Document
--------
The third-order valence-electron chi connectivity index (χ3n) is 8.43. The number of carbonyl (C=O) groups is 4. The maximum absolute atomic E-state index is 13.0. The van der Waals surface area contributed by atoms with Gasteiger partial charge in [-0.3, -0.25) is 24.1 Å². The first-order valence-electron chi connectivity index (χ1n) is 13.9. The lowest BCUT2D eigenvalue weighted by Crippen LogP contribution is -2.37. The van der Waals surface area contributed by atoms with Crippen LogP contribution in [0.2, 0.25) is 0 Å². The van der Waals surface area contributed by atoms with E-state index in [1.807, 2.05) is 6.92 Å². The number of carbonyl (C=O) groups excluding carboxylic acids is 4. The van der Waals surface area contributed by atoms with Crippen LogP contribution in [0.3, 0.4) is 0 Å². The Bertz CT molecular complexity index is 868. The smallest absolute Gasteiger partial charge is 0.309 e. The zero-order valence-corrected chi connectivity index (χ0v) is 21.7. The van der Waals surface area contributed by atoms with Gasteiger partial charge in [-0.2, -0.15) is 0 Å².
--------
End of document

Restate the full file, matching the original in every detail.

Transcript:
The third-order valence-electron chi connectivity index (χ3n) is 8.43. The number of carbonyl (C=O) groups is 4. The maximum absolute atomic E-state index is 13.0. The van der Waals surface area contributed by atoms with Gasteiger partial charge in [-0.3, -0.25) is 24.1 Å². The first-order valence-electron chi connectivity index (χ1n) is 13.9. The lowest BCUT2D eigenvalue weighted by Crippen LogP contribution is -2.37. The van der Waals surface area contributed by atoms with Crippen LogP contribution in [0.2, 0.25) is 0 Å². The van der Waals surface area contributed by atoms with E-state index in [1.807, 2.05) is 6.92 Å². The number of carbonyl (C=O) groups excluding carboxylic acids is 4. The van der Waals surface area contributed by atoms with Crippen LogP contribution in [0.3, 0.4) is 0 Å². The Bertz CT molecular complexity index is 868. The smallest absolute Gasteiger partial charge is 0.309 e. The zero-order valence-corrected chi connectivity index (χ0v) is 21.7. The van der Waals surface area contributed by atoms with Gasteiger partial charge in [-0.2, -0.15) is 0 Å².